August 16, 2012
The HSUS Urges California Assembly to Approve Legislation to Prohibit Bear and Bobcat Hounding
The Humane Society of the United States is urging its more than 1.2 million California supporters to contact their member of the California Assembly now that the Appropriations Committee has advanced Senate Bill 1221, authored by Sen. Ted Lieu, D-Torrance, to the Assembly floor. SB 1221, which passed the Assembly Water, Parks and Wildlife Committee last month on a vote of 8 to 4 and the California Senate by a vote of 22 to 15 in May, would prohibit the inhumane and unsporting practice of bear and bobcat hounding.
Hounding involves fitting dogs with high‐tech radio devices that allow bear and bobcat trophy hunters to monitor the dogs' movement remotely. Dogs are released to chase frightened wild animals often for miles, across all types of habitat, including forests, private property and into national parks. Dogs pursue their target until the exhausted animal climbs a tree to escape or turns to confront the dog pack. The trophy hunter then kills his cornered prey, often shooting the animal off a tree branch at point-blank range.
“Hounding of bears and bobcats is an archaic practice that belongs in California’s past, not its future,” said Sen. Lieu. “Eighty three percent of Californians oppose hounding, and I urge members of the Assembly to vote in favor of outlawing this inhumane and unnecessary activity.”
“Allowing packs of radio-collared dogs to chase bears and bobcats for miles, only for the terrified and exhausted animal to later be shot out of a tree, is unacceptable,” said Jennifer Fearing, California senior state director for the HSUS. “The Humane Society of the United States thanks Assembly Appropriations Chair Mike Gatto and calls on Californians to engage and urge their Assemblymember to ban this cruel and inhumane practice.”
- Fourteen states – including Colorado, , Montana, Oregon, Pennsylvania and Washington – allow bear hunting but prohibit hounding. Montana’s wildlife management officials consider prohibiting bear hounding a feature of the state’s “fair chase” principles.
- A statewide survey conducted by Mason-Dixon Polling & Research, Inc. in 2011 reveals that 83 percent of California voters oppose allowing packs of dogs to chase and kill bears – with 75 percent of voters saying they would support a statewide ballot measure to end this trophy hunting method that puts bears, dogs and other wildlife in jeopardy of serious harm, suffering and death.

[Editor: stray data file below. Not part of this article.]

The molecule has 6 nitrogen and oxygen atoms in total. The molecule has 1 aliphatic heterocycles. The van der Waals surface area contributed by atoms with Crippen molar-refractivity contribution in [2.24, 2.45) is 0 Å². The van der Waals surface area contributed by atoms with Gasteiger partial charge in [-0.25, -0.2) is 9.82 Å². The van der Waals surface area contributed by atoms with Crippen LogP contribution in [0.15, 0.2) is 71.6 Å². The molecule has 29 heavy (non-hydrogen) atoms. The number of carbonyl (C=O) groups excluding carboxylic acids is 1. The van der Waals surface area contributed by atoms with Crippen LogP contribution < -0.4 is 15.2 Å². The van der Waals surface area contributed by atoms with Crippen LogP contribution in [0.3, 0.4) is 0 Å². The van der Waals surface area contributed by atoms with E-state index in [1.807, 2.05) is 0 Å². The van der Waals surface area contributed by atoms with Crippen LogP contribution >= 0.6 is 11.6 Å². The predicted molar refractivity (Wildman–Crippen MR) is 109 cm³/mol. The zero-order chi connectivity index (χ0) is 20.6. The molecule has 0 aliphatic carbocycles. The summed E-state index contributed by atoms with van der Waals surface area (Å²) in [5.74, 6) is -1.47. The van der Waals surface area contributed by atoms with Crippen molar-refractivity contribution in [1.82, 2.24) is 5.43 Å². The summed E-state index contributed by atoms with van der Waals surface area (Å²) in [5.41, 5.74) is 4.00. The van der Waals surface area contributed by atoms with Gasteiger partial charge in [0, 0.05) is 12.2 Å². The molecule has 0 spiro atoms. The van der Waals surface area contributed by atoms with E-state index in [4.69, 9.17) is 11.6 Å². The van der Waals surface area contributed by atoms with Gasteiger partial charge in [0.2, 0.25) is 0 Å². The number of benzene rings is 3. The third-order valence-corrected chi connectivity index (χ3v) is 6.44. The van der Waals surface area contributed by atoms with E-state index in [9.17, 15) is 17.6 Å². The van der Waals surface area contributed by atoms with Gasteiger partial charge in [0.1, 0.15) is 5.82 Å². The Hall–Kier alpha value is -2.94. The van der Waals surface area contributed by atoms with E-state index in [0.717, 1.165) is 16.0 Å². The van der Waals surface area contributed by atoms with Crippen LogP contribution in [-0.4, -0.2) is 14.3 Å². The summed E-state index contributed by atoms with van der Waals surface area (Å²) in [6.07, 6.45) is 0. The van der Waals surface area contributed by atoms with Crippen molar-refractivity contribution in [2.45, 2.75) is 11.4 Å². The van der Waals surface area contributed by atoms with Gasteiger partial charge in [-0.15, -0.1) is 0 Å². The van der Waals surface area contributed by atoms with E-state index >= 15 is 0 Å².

- SB 1221 would make California the 15th state to prohibit the hounding of bears and the 14th state to ban the hounding of bobcats.
- Dogs can be struck by vehicles, die from dehydration or as a result of violent confrontations with wildlife, and many are abandoned, which puts a strain on local animal shelters.
- SB 1221 is co-authored by Senate President Pro Tem Darrell Steinberg, D-Sacramento, Sens. Mark Leno, D-San Francisco and Leland Yee, D-South San Francisco and Assemblymembers Toni Atkins, D-San Diego, Bob Blumenfield, D-Van Nuys, Mike Eng, D-Monterey Park, Paul Fong, D-Cupertino, Anthony Portantino, D-La Canada-Flintridge, Jose Solorio, D-Anaheim and Das Williams, D-Santa Barbara.
- Thousands of Californians including wildlife advocates, ranchers, hunters and landowners have written or called in support of SB 1221, as have dozens of animal protection, wildlife rehabilitation and animal sheltering organizations including The HSUS, Sierra Club California, ASPCA, State Humane Association of California, the Bear League and Wildcare.
- Editorial boards for the Los Angeles Times, the Ventura County Star, the Riverside Press-Enterprise, and the San Jose Mercury News have all called for enactment of SB 1221. The Marin County Board of Supervisors and the Los Angeles City Council have also passed supportive resolutions.
- The HSUS conducted an analysis of California Department of Fish and Game law enforcement reports from 2007-2012 and found more than 500 incidents related to illegal hounding activities and bear and bobcat poaching. The poaching incidents included houndsmen killing bears to illegally sell parts of the animals on the black market, houndsmen trespassing, poaching bear cubs, hounds attacking livestock and cruelty to hounds. Many of the poaching incidents were also associated with narcotics charges and other illegal activity by houndsmen with prior felony convictions.
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